Wednesday, 29 August 2012

Minehead - Squared Circles, Skeletons and the Camp

The first Squared Circle cancels used at Minehead had a time code rather than the time in clear.
 Skeleton cancels were used when the main cancel was not available.  The examples below were probably used because the Squared Circle cancel was being altered ....
 .... to have an explicit time rather than a time code.  The message on this postcard from 1905 refers to the Camp at Minehead.
 The Camp had its own postmark in 1907.  The cancel refers to "MINEHEAD S.O." - Minehead had been under Taunton until 1870 when it became a Railway Sub-Office (RSO) which lasted until 1905 when all the RSOs were converted to either Post Towns or Sub-Offices.

Sunday, 26 August 2012


As it says in the introduction below, Minehead probably comes from the Celtic 'mynydd' for mountain reflecting the prominence of North Hill.
Minehead had a number of straight line cancels - the first five of which I do not have !  My first example is the common "MINEHEAD/185" handstamp, in use from 1804 to 1843.
 Minehead also had a Penny Post - here is a poor example of the handstamp used in 1842.
According to Parmenter, Minehead had two horizontal numeric obliterators (3HOS) and one vertical one (3VOS) show below.  There are no duplex cancels.

Wednesday, 22 August 2012


Two of the three handstamps in the BCC - only missing the "mileage erased" handstamp rarity Z !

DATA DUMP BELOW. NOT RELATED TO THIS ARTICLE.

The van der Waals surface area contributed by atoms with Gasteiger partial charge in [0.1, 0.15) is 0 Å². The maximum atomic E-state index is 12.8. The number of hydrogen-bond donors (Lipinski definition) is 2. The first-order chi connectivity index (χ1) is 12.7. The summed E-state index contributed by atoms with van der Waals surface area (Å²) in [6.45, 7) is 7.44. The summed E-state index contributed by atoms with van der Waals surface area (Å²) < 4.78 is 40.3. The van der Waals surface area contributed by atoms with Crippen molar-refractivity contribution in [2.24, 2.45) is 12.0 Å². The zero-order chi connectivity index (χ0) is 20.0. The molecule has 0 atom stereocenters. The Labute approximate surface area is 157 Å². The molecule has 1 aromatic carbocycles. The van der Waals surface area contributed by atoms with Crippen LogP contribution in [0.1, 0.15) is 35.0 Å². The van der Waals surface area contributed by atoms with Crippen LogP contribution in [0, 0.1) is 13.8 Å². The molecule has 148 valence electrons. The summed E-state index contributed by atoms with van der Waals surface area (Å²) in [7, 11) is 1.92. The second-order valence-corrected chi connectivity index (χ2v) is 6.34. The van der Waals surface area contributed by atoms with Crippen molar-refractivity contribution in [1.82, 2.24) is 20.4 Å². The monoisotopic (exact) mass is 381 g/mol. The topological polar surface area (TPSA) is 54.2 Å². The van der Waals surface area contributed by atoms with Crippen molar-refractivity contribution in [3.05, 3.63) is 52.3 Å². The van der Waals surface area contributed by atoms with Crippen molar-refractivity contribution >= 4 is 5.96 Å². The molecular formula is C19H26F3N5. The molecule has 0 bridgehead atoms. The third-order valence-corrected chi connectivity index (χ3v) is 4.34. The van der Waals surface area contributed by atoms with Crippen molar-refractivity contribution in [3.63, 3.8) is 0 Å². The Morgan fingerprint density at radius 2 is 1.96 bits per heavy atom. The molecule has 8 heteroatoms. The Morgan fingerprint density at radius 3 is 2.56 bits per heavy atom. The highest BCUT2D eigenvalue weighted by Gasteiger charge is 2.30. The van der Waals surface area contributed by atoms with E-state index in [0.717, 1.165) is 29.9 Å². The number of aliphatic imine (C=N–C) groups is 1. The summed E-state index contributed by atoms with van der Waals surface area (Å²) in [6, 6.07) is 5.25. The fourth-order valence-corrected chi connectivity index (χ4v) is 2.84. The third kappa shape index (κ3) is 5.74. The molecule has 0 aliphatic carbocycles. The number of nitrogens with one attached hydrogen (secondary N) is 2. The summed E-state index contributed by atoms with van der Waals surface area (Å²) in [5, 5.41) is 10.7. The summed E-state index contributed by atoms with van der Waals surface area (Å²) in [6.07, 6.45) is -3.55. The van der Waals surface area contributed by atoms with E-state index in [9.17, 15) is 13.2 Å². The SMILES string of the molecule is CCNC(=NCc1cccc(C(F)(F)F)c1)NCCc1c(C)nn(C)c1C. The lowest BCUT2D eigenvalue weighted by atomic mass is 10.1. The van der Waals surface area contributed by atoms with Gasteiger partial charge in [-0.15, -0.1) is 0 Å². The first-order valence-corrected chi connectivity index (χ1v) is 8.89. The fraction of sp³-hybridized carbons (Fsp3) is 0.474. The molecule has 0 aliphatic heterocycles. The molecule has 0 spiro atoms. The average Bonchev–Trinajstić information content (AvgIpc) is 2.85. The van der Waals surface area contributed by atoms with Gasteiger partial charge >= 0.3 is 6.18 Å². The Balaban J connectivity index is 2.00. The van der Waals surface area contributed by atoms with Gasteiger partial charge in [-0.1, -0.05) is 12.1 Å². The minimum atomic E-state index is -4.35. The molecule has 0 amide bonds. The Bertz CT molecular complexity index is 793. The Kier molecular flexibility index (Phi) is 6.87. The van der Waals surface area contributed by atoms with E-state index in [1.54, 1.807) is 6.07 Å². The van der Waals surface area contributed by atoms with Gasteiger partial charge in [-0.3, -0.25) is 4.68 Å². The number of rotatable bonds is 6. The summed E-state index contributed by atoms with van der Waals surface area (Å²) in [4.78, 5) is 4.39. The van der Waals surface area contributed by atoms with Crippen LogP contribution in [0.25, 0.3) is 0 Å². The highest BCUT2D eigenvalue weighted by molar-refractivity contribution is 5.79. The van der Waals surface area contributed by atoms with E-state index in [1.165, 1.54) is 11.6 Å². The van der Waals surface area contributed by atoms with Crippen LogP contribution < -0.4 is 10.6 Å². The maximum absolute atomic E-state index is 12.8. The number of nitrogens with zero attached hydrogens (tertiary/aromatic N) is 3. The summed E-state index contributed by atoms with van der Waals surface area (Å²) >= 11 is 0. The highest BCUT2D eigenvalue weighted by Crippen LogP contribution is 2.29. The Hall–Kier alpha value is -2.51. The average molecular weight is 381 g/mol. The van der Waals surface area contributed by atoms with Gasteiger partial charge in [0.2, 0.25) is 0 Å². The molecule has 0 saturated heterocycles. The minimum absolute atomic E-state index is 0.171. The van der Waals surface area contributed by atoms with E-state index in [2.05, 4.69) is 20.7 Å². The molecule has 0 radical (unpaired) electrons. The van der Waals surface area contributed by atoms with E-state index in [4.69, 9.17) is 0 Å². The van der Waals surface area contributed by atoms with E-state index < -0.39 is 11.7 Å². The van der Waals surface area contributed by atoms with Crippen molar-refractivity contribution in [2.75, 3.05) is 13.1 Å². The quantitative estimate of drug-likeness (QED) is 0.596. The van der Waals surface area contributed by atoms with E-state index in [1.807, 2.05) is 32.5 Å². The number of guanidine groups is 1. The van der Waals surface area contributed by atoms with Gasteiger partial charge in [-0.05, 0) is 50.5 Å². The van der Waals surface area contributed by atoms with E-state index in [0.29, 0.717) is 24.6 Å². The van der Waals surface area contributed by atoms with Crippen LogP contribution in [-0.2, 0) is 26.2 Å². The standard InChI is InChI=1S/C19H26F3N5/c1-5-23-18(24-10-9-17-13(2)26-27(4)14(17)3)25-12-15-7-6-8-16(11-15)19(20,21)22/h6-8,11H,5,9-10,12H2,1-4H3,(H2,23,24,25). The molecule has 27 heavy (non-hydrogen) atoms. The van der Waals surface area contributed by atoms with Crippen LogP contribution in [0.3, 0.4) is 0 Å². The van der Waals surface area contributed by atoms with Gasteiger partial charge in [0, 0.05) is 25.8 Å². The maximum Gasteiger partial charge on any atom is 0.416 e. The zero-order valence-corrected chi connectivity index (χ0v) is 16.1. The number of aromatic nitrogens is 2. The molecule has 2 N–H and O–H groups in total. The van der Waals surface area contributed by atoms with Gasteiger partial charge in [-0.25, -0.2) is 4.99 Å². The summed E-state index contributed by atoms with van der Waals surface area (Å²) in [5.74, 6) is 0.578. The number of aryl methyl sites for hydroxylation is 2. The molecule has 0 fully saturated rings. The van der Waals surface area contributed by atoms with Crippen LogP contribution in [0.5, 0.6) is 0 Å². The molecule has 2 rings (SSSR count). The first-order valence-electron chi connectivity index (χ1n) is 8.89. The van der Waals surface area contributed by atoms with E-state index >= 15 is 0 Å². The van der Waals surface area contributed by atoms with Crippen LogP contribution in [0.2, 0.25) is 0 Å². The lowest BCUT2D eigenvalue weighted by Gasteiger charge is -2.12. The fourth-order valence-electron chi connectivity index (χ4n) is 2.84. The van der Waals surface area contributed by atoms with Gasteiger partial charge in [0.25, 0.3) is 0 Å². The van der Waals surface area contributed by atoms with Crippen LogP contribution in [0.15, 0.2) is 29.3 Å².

Milverton became a Railway Sub-Office (RSO) in 1874 and remained one until 1905 when RSOs were converted to either Sub-Offices or Post Towns.  The two cancels below from 1910 and 1913 still say "RSO".

Sunday, 19 August 2012


Examples of the two handstamps for Martock in the British County Catalogue:
 A squared circle cancel from 1910:
 And a double circle double-arc cancel from 1982.

Wednesday, 15 August 2012


Some postmarks from Langport - unfortunately I do not have any of the early straight line handstamps, so starting with the handstamp with mileage in use between1805 and 1846:
  Then the squared circle, these from 1905/6 with the time of posting:
 The earlier squared circle from 1899 has a code instead of the time of posting.
 A continuous machine cancel from 1976 - this strikes me as late, is it ?
 A double circle double-arc cancel.
 And finally a special commemorative cancel for the Battle of Langport.

Sunday, 12 August 2012


I don't have any of the early handstamps of Ilminster, my earliest being from 1824.  Starting with an introduction:
and then proceeding to a circular handstamp with mileage:
 Ilminster had the "401" numeric obliterator.
 It's always nice to get a postcard with a nice cancel and a view of the place.
 And finally a continuous machine cancel from 1958.

Wednesday, 8 August 2012


A few handstamps and cancellations for Ilchester starting with one from 1796.  The postage for this entire shows how before 1797 the rate was costed separately for the mileage to London (5d) and away from it (4d) making a total charge of 9d.  After 1797 the rate was costed on the total mileage to and away from London.
 A barred numeral obliterator for Ilchester ("399"):
 A double-arc dated handstamp from 1845:
 And finally a double-circle, double-arc cancel from 1948, by which time Ilchester came under Yeovil as its Post Town.

Sunday, 5 August 2012

Glastonbury - the Tor and Abbey in pictures

A selection of postcards (or photographs produced for postcards) mainly illustrating the ruins of Glastonbury Abbey, but first a couple associated with the Tor.

 It is thought that the monks of the Abbey may have helped the folk-lore about King Arthur along a bit:
 And then lots of pictures/postcards of the ruins:

Wednesday, 1 August 2012

Glastonbury - Commemorative Cancels

The most popular images associated with Glastonbury are of the Tor and of the ruined Abbey, both of which feature in the first of the Commemorative Cancels.
 Glastonbury is also linked with King Arthur:
 The Glastonbury thorn appeared on the Christmas stamps of 1986.